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Paranoia in Enterprise applications

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July 3, 2006

Overall, having a laptop or handheld wireless device stolen with a lot of sensitive corporate data can be a very serious breach of security to any company or organization. For example, an employee at Hummingbird Ltd. recently lost a piece of computer equipment containing names and social security numbers belonging to an estimated 1.3 million customers of a student loan company.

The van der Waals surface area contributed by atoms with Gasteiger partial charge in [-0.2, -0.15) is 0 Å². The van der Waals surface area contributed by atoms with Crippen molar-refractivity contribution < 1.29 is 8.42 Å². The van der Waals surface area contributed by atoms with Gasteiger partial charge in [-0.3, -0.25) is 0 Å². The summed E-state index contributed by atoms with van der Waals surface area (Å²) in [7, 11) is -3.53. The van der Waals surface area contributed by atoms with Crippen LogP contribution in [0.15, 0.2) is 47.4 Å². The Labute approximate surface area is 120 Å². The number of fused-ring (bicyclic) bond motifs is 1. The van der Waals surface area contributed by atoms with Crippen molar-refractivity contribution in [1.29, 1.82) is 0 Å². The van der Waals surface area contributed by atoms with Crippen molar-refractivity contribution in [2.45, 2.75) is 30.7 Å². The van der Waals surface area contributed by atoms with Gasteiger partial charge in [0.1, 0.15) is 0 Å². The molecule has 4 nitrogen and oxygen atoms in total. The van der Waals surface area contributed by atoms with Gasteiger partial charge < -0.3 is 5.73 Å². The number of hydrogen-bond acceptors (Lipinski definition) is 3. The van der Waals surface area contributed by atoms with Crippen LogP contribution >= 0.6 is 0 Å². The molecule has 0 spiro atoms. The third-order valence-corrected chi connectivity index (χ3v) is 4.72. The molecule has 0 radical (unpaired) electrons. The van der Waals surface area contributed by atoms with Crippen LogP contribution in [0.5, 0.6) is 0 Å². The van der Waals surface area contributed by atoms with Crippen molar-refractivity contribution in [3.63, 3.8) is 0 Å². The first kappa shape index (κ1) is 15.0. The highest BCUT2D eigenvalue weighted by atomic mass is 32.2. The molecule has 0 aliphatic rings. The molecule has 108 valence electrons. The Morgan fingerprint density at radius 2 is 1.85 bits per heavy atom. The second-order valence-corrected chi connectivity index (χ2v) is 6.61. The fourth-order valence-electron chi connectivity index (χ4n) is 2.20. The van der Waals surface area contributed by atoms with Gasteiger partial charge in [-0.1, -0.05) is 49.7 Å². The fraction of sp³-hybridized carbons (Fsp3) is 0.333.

Globally, government and businesses can set up a number of important safeguards to greatly reduce the risks associated with the loss of customer information and other sensitive corporate data.

The first step is to get a better grip on the enterprise network, says Steve Rampado, senior manager of enterprise risk services for Deloitte and Touche LLP.

Once a business knows what specific devices are tapping into its own data, appropriate policies can and should be implemented and adhered to, followed by effective security measures like passwords and data encryption.

Steve Rampado says most organizations need to begin by assessing the problem by carefully evaluating the risk, because they don’t even have a handle on what devices are connecting to their networks.

“Quite often an employee will buy a PDA or mobile phone they want and they’ll be connecting to corporate network.”